The South African university staffing profile is still a product of the pre-1994 dispensation. Historically, the vast majority of academics and senior managers were white males, and it was hard for other race groups and women to progress in academic careers. This legacy has been slow to change over as can be seen by looking at the current staffing data as obtained from HEMIS.
The overall staffing profile of the South African higher education sector in 2013 includes all racial groups, while differences by seniority continue. African staff members represent 45% of the total staff within the South African university sector and Whites represent 38%. Temporary staff account for 64% of staff members to the 36% permanent staff. The increase in the employment of temporary staff over permanent staff is not a new phenomenon in the sector neither is it unique to South Africa. It is common practice to appoint more staff on a temporary basis. The ratio of 1:1.8 between permanent and temporary staff has remained constant over the last few years.
Figure 1 Overall Staff Employment Status by Race 2013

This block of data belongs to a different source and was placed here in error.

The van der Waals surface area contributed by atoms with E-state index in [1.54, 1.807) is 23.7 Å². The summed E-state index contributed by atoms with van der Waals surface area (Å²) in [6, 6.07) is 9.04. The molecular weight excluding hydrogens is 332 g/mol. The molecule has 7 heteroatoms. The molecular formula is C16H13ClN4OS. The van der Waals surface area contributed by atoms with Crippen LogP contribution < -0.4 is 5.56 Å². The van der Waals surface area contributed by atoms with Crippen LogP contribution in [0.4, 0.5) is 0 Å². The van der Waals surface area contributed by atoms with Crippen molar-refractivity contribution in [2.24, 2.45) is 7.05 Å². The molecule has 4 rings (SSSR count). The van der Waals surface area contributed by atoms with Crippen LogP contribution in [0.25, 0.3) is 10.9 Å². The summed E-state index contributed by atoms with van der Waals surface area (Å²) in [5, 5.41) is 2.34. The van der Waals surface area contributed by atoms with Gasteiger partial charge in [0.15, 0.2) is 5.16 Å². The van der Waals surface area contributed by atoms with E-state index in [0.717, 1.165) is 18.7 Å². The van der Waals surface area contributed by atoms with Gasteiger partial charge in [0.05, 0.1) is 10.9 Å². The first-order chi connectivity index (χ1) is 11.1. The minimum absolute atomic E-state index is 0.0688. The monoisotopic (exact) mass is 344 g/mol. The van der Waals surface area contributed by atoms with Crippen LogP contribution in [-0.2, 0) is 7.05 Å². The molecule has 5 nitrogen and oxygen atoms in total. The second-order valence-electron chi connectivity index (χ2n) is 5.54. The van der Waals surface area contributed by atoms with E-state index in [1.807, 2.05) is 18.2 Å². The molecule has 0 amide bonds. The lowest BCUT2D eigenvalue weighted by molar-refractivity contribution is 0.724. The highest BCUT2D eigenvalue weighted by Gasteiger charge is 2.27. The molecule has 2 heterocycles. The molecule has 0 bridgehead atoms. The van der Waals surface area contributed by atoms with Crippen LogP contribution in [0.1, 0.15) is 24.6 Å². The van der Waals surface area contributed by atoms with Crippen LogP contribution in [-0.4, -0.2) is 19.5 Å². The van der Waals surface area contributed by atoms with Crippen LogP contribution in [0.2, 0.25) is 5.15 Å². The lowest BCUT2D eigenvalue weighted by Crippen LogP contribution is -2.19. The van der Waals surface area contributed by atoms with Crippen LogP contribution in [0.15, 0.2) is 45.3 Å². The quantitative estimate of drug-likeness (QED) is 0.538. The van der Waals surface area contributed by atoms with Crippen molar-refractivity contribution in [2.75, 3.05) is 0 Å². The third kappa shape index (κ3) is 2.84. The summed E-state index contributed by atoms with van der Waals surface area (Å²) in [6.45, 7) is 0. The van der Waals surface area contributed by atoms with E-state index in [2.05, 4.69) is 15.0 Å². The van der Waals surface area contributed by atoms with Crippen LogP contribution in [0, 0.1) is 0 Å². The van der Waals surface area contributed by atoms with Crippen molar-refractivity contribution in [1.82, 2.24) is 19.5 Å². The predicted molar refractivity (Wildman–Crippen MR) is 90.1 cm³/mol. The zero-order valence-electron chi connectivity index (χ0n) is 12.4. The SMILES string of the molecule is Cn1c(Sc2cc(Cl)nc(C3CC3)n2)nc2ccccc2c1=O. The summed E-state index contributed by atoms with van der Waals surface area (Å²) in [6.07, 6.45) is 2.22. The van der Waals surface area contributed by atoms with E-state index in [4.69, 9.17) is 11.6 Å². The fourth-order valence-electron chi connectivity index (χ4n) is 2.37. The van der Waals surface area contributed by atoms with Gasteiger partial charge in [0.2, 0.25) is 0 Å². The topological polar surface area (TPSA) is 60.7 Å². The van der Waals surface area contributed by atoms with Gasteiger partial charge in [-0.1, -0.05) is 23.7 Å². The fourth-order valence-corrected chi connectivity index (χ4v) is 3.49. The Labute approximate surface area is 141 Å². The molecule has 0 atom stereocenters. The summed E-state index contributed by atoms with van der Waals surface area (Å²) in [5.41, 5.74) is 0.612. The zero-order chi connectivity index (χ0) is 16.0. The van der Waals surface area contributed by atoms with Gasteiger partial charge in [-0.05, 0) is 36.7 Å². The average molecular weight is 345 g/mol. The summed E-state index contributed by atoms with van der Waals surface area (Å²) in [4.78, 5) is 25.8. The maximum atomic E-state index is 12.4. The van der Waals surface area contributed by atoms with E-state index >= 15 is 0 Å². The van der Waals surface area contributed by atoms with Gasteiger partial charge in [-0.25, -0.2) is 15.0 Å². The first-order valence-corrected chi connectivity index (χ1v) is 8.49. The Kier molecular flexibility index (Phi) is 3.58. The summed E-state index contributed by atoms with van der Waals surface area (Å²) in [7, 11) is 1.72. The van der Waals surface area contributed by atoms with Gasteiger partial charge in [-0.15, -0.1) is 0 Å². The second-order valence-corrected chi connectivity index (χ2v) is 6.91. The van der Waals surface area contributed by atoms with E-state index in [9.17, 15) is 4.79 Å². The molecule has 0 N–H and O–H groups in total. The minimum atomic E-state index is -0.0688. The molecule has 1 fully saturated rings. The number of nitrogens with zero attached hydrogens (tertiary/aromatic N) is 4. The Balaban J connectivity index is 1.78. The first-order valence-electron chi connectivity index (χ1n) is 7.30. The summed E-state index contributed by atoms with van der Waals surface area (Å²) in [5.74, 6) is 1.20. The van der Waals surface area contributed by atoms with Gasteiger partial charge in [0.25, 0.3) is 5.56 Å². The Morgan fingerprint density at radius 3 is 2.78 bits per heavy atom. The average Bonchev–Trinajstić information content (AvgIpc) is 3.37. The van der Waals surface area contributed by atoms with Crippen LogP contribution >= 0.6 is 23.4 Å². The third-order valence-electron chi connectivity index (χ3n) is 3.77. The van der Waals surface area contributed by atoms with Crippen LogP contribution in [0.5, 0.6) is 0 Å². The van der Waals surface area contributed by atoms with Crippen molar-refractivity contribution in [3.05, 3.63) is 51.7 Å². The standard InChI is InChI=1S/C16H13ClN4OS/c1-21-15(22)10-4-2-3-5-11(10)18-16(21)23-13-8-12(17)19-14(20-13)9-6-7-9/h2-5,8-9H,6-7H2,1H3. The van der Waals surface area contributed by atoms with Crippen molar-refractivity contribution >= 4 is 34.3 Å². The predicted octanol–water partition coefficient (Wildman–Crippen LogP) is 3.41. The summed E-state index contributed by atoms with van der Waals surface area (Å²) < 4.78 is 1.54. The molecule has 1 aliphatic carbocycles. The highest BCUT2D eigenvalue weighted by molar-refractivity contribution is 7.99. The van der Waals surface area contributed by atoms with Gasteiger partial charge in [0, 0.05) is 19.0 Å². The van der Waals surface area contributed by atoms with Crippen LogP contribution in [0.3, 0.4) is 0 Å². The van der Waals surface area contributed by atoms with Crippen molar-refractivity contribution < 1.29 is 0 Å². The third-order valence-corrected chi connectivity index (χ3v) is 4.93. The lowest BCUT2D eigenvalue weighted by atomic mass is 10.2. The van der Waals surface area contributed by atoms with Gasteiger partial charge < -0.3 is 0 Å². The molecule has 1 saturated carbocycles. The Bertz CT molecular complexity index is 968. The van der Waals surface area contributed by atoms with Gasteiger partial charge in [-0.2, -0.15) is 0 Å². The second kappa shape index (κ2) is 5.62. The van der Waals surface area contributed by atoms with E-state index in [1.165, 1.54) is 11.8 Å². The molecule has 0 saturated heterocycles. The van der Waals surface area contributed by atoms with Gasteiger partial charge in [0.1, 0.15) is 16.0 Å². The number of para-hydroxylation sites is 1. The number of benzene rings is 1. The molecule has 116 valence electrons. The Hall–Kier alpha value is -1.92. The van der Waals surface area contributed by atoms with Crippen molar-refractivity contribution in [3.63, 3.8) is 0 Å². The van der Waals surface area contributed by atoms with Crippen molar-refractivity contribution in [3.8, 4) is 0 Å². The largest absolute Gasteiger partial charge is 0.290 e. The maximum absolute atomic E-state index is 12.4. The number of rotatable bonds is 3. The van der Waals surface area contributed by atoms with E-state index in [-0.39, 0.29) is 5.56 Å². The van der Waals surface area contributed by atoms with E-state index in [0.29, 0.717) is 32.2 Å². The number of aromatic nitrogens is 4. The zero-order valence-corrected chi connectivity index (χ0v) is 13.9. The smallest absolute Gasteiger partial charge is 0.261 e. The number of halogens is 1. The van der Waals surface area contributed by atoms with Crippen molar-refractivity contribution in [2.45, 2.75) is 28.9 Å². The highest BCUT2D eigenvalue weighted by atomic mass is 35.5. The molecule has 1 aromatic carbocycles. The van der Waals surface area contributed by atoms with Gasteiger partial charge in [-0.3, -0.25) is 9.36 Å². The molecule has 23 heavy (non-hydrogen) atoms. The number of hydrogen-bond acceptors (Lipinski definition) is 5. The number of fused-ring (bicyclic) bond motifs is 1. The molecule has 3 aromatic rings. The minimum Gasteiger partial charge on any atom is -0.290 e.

Source: HEMIS 2013
The sector employs significantly more women than men. Women employed in the higher education sector constituted 53% of overall staff members in 2013, although this does not indicate their level of employment. The same proportion (53%) also holds for women employed in both temporary and permanent positions, which is exactly the same proportions as 2012.
Figure 2 Overall Staff Employment for 2013
As can be seen from the graph below most staff members are employed as non-professional administrative staff, mainly in temporary posts. Academic staff members account for the second highest number of employees. There are more permanent academic staff members than permanent employees in other individual categories.
Figure 3 Overall Staff Employment Status by Personnel Category for 2013
Source: HEMIS 2013
Senior Management staff members are responsible for high level planning and the execution of the strategic goals of universities. These members are considered to have extensive experience in higher education and their contribution to the sustainability of the sector is invaluable. Given the high level at which they work, senior management staff members are required to have extensive experience and high-level expertise. Considering South Africa’s history of racial segregation, many of those with the required experience, are white and male. It is, therefore, not surprising that the graph below shows that white senior management staff members constitute 53% of the total number of senior management staff. Transformation at this level is required as expertise is developed in the sector.